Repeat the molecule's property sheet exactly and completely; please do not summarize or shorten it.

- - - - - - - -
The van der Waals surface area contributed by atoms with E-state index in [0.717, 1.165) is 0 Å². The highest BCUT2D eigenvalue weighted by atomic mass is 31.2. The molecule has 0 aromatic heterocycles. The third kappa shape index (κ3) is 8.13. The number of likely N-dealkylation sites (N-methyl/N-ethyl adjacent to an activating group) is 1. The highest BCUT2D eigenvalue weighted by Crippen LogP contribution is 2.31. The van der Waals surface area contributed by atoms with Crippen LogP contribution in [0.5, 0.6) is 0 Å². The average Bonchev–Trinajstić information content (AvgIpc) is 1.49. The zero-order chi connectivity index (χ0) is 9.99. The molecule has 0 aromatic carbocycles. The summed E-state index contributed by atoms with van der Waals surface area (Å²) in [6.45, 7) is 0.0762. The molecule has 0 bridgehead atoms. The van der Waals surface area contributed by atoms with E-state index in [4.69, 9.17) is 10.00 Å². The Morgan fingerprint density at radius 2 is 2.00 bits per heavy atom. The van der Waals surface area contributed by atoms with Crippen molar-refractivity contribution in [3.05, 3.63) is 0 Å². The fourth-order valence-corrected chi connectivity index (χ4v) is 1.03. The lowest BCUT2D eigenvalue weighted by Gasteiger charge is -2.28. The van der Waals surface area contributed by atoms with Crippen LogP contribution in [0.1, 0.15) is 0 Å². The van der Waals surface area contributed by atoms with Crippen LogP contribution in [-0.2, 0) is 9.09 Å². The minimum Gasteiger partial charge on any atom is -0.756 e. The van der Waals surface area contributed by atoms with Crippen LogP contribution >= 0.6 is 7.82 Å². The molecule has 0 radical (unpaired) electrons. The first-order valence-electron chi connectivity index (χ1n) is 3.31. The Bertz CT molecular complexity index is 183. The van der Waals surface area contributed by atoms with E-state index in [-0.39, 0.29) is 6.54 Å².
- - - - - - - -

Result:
The van der Waals surface area contributed by atoms with E-state index in [0.717, 1.165) is 0 Å². The highest BCUT2D eigenvalue weighted by atomic mass is 31.2. The molecule has 0 aromatic heterocycles. The third kappa shape index (κ3) is 8.13. The number of likely N-dealkylation sites (N-methyl/N-ethyl adjacent to an activating group) is 1. The highest BCUT2D eigenvalue weighted by Crippen LogP contribution is 2.31. The van der Waals surface area contributed by atoms with Crippen LogP contribution in [0.5, 0.6) is 0 Å². The average Bonchev–Trinajstić information content (AvgIpc) is 1.49. The zero-order chi connectivity index (χ0) is 9.99. The molecule has 0 aromatic carbocycles. The summed E-state index contributed by atoms with van der Waals surface area (Å²) in [6.45, 7) is 0.0762. The molecule has 0 bridgehead atoms. The van der Waals surface area contributed by atoms with E-state index in [4.69, 9.17) is 10.00 Å². The Morgan fingerprint density at radius 2 is 2.00 bits per heavy atom. The van der Waals surface area contributed by atoms with Crippen molar-refractivity contribution in [3.05, 3.63) is 0 Å². The fourth-order valence-corrected chi connectivity index (χ4v) is 1.03. The lowest BCUT2D eigenvalue weighted by Gasteiger charge is -2.28. The van der Waals surface area contributed by atoms with Crippen LogP contribution in [0.1, 0.15) is 0 Å². The van der Waals surface area contributed by atoms with Crippen LogP contribution in [-0.2, 0) is 9.09 Å². The minimum Gasteiger partial charge on any atom is -0.756 e. The van der Waals surface area contributed by atoms with Crippen LogP contribution >= 0.6 is 7.82 Å². The molecule has 0 radical (unpaired) electrons. The first-order valence-electron chi connectivity index (χ1n) is 3.31. The Bertz CT molecular complexity index is 183. The van der Waals surface area contributed by atoms with E-state index in [-0.39, 0.29) is 6.54 Å².